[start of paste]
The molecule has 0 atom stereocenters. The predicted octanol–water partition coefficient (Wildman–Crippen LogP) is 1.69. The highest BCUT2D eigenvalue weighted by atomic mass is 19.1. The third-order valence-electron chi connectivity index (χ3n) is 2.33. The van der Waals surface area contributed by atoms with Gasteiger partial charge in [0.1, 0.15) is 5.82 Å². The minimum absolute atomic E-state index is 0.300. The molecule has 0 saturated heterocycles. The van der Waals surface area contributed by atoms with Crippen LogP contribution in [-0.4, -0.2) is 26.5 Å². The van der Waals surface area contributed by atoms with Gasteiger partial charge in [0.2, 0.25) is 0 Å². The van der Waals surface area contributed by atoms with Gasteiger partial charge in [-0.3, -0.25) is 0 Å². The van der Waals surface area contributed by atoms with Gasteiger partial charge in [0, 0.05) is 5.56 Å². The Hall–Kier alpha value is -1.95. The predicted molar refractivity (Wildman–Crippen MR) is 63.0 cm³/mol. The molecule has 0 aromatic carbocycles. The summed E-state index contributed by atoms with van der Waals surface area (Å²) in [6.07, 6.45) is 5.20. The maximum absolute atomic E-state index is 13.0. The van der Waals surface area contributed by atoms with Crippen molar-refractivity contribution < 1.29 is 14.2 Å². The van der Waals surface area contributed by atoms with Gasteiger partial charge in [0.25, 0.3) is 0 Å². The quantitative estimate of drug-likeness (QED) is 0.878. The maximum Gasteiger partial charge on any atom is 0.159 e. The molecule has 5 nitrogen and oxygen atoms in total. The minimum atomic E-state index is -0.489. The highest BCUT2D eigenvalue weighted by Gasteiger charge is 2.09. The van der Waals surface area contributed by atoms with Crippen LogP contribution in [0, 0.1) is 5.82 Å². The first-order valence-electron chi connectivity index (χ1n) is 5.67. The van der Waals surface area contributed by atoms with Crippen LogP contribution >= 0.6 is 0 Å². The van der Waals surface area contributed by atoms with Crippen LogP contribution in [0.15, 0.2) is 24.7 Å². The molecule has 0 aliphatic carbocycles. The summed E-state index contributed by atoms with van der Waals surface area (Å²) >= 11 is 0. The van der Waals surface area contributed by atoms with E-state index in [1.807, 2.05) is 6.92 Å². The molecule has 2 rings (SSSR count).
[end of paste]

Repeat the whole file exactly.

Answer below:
The molecule has 0 atom stereocenters. The predicted octanol–water partition coefficient (Wildman–Crippen LogP) is 1.69. The highest BCUT2D eigenvalue weighted by atomic mass is 19.1. The third-order valence-electron chi connectivity index (χ3n) is 2.33. The van der Waals surface area contributed by atoms with Gasteiger partial charge in [0.1, 0.15) is 5.82 Å². The minimum absolute atomic E-state index is 0.300. The molecule has 0 saturated heterocycles. The van der Waals surface area contributed by atoms with Crippen LogP contribution in [-0.4, -0.2) is 26.5 Å². The van der Waals surface area contributed by atoms with Gasteiger partial charge in [0.2, 0.25) is 0 Å². The van der Waals surface area contributed by atoms with Gasteiger partial charge in [-0.3, -0.25) is 0 Å². The van der Waals surface area contributed by atoms with Gasteiger partial charge in [0, 0.05) is 5.56 Å². The Hall–Kier alpha value is -1.95. The predicted molar refractivity (Wildman–Crippen MR) is 63.0 cm³/mol. The molecule has 0 aromatic carbocycles. The summed E-state index contributed by atoms with van der Waals surface area (Å²) in [6.07, 6.45) is 5.20. The maximum absolute atomic E-state index is 13.0. The van der Waals surface area contributed by atoms with Crippen molar-refractivity contribution < 1.29 is 14.2 Å². The van der Waals surface area contributed by atoms with Gasteiger partial charge in [0.25, 0.3) is 0 Å². The quantitative estimate of drug-likeness (QED) is 0.878. The maximum Gasteiger partial charge on any atom is 0.159 e. The molecule has 5 nitrogen and oxygen atoms in total. The minimum atomic E-state index is -0.489. The highest BCUT2D eigenvalue weighted by Gasteiger charge is 2.09. The van der Waals surface area contributed by atoms with Crippen LogP contribution in [0, 0.1) is 5.82 Å². The first-order valence-electron chi connectivity index (χ1n) is 5.67. The van der Waals surface area contributed by atoms with Crippen LogP contribution >= 0.6 is 0 Å². The van der Waals surface area contributed by atoms with Crippen LogP contribution in [0.15, 0.2) is 24.7 Å². The molecule has 0 aliphatic carbocycles. The summed E-state index contributed by atoms with van der Waals surface area (Å²) >= 11 is 0. The van der Waals surface area contributed by atoms with E-state index in [1.807, 2.05) is 6.92 Å². The molecule has 2 rings (SSSR count).